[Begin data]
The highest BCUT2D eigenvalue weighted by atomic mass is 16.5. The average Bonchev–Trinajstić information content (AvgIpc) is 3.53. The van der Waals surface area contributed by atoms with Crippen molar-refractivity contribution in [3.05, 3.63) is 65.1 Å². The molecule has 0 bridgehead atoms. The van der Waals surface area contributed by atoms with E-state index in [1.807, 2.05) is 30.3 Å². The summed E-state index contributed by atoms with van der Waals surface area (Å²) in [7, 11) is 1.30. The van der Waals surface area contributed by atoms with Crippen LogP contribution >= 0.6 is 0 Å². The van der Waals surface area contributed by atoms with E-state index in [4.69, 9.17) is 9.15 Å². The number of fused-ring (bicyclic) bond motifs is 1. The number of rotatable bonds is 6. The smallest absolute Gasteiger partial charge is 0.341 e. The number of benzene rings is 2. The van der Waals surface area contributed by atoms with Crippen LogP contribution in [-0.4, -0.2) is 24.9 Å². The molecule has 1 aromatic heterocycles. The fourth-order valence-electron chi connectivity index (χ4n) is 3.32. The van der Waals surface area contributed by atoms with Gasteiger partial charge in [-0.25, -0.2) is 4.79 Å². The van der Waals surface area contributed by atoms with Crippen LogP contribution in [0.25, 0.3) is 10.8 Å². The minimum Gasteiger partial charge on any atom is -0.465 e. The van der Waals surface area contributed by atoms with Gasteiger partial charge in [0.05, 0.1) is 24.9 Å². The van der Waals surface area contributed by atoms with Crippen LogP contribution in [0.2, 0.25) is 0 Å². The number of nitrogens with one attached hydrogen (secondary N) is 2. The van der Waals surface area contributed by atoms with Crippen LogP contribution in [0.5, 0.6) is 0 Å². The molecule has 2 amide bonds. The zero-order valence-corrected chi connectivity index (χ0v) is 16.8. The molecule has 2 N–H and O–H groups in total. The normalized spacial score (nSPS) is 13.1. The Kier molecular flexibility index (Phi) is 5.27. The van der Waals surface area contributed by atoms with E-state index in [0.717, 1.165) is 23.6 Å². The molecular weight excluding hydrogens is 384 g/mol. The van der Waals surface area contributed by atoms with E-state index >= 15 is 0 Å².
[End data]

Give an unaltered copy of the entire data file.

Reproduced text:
The highest BCUT2D eigenvalue weighted by atomic mass is 16.5. The average Bonchev–Trinajstić information content (AvgIpc) is 3.53. The van der Waals surface area contributed by atoms with Crippen molar-refractivity contribution in [3.05, 3.63) is 65.1 Å². The molecule has 0 bridgehead atoms. The van der Waals surface area contributed by atoms with E-state index in [1.807, 2.05) is 30.3 Å². The summed E-state index contributed by atoms with van der Waals surface area (Å²) in [7, 11) is 1.30. The van der Waals surface area contributed by atoms with Crippen LogP contribution >= 0.6 is 0 Å². The van der Waals surface area contributed by atoms with E-state index in [4.69, 9.17) is 9.15 Å². The number of fused-ring (bicyclic) bond motifs is 1. The number of rotatable bonds is 6. The smallest absolute Gasteiger partial charge is 0.341 e. The number of benzene rings is 2. The van der Waals surface area contributed by atoms with Crippen LogP contribution in [-0.4, -0.2) is 24.9 Å². The molecule has 1 aromatic heterocycles. The fourth-order valence-electron chi connectivity index (χ4n) is 3.32. The van der Waals surface area contributed by atoms with Gasteiger partial charge in [-0.25, -0.2) is 4.79 Å². The van der Waals surface area contributed by atoms with Crippen LogP contribution in [0.25, 0.3) is 10.8 Å². The minimum Gasteiger partial charge on any atom is -0.465 e. The van der Waals surface area contributed by atoms with Gasteiger partial charge in [0.05, 0.1) is 24.9 Å². The van der Waals surface area contributed by atoms with Crippen LogP contribution in [0.2, 0.25) is 0 Å². The number of nitrogens with one attached hydrogen (secondary N) is 2. The van der Waals surface area contributed by atoms with Crippen LogP contribution in [0.5, 0.6) is 0 Å². The molecule has 2 amide bonds. The zero-order valence-corrected chi connectivity index (χ0v) is 16.8. The molecule has 2 N–H and O–H groups in total. The normalized spacial score (nSPS) is 13.1. The Kier molecular flexibility index (Phi) is 5.27. The van der Waals surface area contributed by atoms with E-state index in [0.717, 1.165) is 23.6 Å². The molecular weight excluding hydrogens is 384 g/mol. The van der Waals surface area contributed by atoms with E-state index >= 15 is 0 Å².